When the humanity entered the new era of relative welfare for everyone, better health and longer lives of people brought new challenges for the healthcare industry. When chronic diseases do not kill you, and you can easily live through your 100th anniversary, healthcare providers should adapt their ways of monitoring your health so that they will not be overwhelmed with the amount of your century-long data.
One of the possible answers to the new challenges has been the implementation of the Internet of Things for healthcare, or the Internet of Medical Things.
Healthcare is such a vast ecosystem, that the applications of the Internet of Things in healthcare seem to be endless: from remote monitoring and personal healthcare to smart sensors and medical device integration, as well as the pharmaceutical industry, healthcare insurance, RTHS, healthcare building facilities, robotics, smart pills, and even treatments of diseases. It has the potential to not only keep patients safe and healthy, but to improve how physicians deliver care as well.
So far, the IoT in healthcare is mainly focused on remote monitoring and telemonitoring and on tracking, monitoring and maintenance of assets.
The cornerstone of it is therefore electronic health records (EHR), the concept of computerized health records which emerged already in the 1980s, but became commonplace only in the recent years. The use of EMR promises to advance coordination of medical care, facilitate interaction with patients and families and reduce disparities in healthcare improving its efficiency. This has become the central idea of telehealth — a pool of technologies and tactics to deliver virtual medical, health, and education services.
“The use of electronic information and telecommunications technologies to support long-distance clinical health care, patient and professional health-related education, public health and health administration”, as defined by Health Resources and Services Administration, telehealth has penetrated various fields of healthcare services, including chronic disease monitoring and management, home health, physical and occupational therapy, consumer and professional education, disaster management and even dentistry.
Telehealth encompasses four key domains of applications:
Live video: Live, two-way interaction between an individual (patient, caregiver, or provider) and a provider using audiovisual telecommunications technology. Live video can be used for both consultative and diagnostic and treatment services.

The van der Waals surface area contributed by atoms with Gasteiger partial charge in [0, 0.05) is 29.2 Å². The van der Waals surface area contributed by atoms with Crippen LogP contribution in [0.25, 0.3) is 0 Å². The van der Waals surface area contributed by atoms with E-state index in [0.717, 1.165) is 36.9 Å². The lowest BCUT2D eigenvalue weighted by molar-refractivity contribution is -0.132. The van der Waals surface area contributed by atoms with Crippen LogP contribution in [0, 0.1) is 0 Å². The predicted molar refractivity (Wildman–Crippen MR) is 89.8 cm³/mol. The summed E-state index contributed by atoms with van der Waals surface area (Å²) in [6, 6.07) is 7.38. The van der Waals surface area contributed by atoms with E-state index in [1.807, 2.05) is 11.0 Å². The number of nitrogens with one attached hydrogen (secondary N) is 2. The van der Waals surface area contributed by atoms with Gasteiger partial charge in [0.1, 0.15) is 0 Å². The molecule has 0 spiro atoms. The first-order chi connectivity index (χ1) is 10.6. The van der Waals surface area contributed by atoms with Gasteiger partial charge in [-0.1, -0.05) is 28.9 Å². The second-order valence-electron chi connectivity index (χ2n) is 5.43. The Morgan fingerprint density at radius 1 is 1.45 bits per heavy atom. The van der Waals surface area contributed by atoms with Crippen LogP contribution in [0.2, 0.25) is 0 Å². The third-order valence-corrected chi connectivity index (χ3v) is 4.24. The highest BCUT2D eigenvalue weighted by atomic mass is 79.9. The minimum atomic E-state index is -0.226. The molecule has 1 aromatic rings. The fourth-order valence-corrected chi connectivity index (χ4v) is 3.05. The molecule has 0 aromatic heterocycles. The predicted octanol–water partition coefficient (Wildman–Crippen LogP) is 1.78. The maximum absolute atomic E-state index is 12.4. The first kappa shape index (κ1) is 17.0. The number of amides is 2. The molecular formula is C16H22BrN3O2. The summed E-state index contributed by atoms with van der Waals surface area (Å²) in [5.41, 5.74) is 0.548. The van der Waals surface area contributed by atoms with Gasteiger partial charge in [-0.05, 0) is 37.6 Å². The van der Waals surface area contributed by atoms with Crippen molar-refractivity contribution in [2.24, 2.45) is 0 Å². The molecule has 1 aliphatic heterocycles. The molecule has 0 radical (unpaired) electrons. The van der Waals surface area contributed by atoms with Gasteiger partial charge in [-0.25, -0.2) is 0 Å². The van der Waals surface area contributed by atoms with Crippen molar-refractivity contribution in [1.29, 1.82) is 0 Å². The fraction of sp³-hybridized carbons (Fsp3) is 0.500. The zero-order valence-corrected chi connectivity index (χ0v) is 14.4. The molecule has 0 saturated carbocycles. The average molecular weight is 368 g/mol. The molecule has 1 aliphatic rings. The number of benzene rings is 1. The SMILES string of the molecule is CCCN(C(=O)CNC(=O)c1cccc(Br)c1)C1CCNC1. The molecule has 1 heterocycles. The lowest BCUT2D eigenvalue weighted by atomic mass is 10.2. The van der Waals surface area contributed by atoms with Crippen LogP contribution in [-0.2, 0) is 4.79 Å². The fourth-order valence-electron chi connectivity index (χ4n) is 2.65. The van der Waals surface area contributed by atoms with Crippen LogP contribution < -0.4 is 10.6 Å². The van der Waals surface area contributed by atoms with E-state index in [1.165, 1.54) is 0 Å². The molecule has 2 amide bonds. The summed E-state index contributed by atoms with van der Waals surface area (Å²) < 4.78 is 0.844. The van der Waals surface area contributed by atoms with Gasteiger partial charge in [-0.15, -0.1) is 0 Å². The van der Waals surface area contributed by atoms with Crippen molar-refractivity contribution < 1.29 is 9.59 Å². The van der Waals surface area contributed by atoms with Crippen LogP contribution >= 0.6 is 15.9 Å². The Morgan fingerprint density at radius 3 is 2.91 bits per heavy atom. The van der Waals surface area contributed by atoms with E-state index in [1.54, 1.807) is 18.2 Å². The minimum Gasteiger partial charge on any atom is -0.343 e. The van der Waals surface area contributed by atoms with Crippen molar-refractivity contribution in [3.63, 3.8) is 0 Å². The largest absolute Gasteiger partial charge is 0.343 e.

Store-and-forward technology: Transmission of recorded health history such as pre-recorded videos and digital images through a secure electronic communications system to a practitioner to evaluate the case or render a service without live interaction.
Remote patient monitoring: Personal health and medical data are collected from an individual in one location and afterwards are transmitted to a provider in a different location for use in care and related support. In this way the provider can track healthcare data for a patient once released to home or a care facility, reducing readmission rates. This approach can maintain individuals’ health in their home and community, without making them physically go to the providers’ office.
Mobile health, or mHealth: Healthcare and public health practice and education supported by mobile communication devices such as smartphones, tablets, or PDAs. Applications can range from targeted text messages to wide-scale alerts about disease outbreaks, or whatever other option you choose for yourself.
The integration of EHR systems with the IoT can create broad personalized healthcare solutions which could enable the following:
- Connect any wearable/portable device to the cloud, pull and analyze collected patient data in real time;
- Monitor vital health indicators collected by portable devices;
- Charts and diagram visualization based on collected data;
- Monitor patients at home with the help of live video and audio streaming;
- Intelligent emergency notifications sent to a physician and/or family.
Wearable devices and home health monitoring devices assisting patients is a common thing now. Such healthcare devices as insulin pumps, defibrillators, scales, CPAP machines, cardiac monitoring devices and oxygen tanks are now connected in the IoT to ensure remote monitoring, providing patients and their caregivers valuable real-time information.